Changes to termination payments tax

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On 10 August 2016, HMRC published the response to its 2015 consultation about simplifying the way termination payments are taxed. They also published draft legislation (intended to be effective from April 2018) for further consultation and the deadline for responses was 5 October 2016.

Current position

Currently the tax treatment of payments made on the termination of someone’s employment, such as payments in lieu of notice (PILON), holiday pay and retirement payments, depends largely on whether or not the payment is contractual.

There are also a number of specific exemptions, including for injury, death or employment performed outside the UK (foreign services exemption), and the armed forces.

Key proposals

The aim of the consultation is to simplify the tax treatment of termination payments in a number of ways:

1.    The first £30,000 will remain free from income tax and national insurance (NIC) where the payment relates purely to termination. However, all payments an employee should have received during their notice period will be classed as general earnings and taxed accordingly. This will include notice pay as well as any “expected bonus income” which an employee could reasonably have expected to receive if they had worked their notice.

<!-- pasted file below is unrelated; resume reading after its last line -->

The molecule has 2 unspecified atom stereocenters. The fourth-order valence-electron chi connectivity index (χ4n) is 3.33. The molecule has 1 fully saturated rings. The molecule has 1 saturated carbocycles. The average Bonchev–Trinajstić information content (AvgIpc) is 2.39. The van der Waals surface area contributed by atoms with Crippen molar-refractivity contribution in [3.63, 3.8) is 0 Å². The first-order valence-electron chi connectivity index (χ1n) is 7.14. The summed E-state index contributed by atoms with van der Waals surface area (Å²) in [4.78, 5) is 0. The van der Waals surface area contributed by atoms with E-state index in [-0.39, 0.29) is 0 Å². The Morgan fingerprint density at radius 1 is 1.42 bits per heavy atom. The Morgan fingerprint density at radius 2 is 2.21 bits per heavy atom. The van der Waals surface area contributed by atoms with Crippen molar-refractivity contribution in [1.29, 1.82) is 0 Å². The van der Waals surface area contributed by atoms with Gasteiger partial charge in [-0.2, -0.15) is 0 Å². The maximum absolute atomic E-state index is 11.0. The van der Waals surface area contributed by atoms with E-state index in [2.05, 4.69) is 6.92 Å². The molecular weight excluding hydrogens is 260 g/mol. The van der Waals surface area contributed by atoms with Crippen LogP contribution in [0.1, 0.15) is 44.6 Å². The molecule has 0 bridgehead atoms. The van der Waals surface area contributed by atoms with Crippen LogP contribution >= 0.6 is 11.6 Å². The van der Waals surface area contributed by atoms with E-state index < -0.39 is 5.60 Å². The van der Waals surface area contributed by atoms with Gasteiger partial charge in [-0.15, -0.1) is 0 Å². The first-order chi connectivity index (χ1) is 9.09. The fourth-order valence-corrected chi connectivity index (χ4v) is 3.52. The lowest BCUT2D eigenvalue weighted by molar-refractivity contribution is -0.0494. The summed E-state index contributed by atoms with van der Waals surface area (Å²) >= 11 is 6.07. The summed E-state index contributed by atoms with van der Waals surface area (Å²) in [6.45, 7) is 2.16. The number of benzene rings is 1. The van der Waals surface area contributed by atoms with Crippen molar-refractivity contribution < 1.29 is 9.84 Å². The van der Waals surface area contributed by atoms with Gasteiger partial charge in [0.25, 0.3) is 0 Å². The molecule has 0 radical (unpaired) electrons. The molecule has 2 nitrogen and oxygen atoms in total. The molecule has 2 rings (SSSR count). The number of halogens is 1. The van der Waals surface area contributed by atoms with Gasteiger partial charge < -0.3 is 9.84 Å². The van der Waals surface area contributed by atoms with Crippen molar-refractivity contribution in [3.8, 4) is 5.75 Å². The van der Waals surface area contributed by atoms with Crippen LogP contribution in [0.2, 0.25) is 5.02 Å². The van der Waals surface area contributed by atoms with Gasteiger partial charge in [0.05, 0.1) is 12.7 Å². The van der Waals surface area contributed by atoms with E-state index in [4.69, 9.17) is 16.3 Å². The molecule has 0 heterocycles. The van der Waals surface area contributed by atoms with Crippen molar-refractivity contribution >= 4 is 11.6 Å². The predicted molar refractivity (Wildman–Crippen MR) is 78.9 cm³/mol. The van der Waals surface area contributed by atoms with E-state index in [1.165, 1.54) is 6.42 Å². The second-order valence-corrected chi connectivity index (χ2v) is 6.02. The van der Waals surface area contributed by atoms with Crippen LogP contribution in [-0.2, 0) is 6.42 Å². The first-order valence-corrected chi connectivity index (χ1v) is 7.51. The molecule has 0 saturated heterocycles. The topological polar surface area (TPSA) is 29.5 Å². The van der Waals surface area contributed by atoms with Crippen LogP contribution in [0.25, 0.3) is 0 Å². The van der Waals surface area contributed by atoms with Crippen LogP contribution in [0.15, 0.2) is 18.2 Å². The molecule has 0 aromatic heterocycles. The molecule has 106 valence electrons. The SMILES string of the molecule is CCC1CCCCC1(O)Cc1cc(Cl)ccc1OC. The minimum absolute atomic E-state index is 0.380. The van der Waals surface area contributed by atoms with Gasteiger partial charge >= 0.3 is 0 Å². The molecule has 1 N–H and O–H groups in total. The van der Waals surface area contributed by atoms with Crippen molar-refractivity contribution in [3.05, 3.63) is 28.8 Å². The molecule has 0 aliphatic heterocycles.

2.    The difference between contractual and non-contractual PILON clauses will also be removed. This means from April 2018 all PILON will be subject to income tax, employer and employee NICs, and not just contractual PILON.

3.    Employer NICs will be due on all payments made over £30,000 are subject to income tax.

There are no proposals to add new exemptions however, two of the existing exemptions will be removed:

  • foreign service relief (other than in relation to seafarers); and
  • payments made for injury to feelings (except where this amounts to psychiatric injury or a recognised medical condition). HMRC believes that this is necessary due to the differing judicial decisions on this point.

Summary

Overall, if these changes are implemented in 2018, it will be interesting to see whether or not they have the desired effect of simplifying the way termination payments are taxed.

In particular, some have voiced concerns that the removal of existing exemptions will in fact add to the complexities on an employee’s termination. It will also no doubt change the approach taken to settle “without prejudice” negotiations.

If you have any queries on what the changes mean for your club, please call our dedicated County FA Helpline on 08448 240 432 or email [email protected].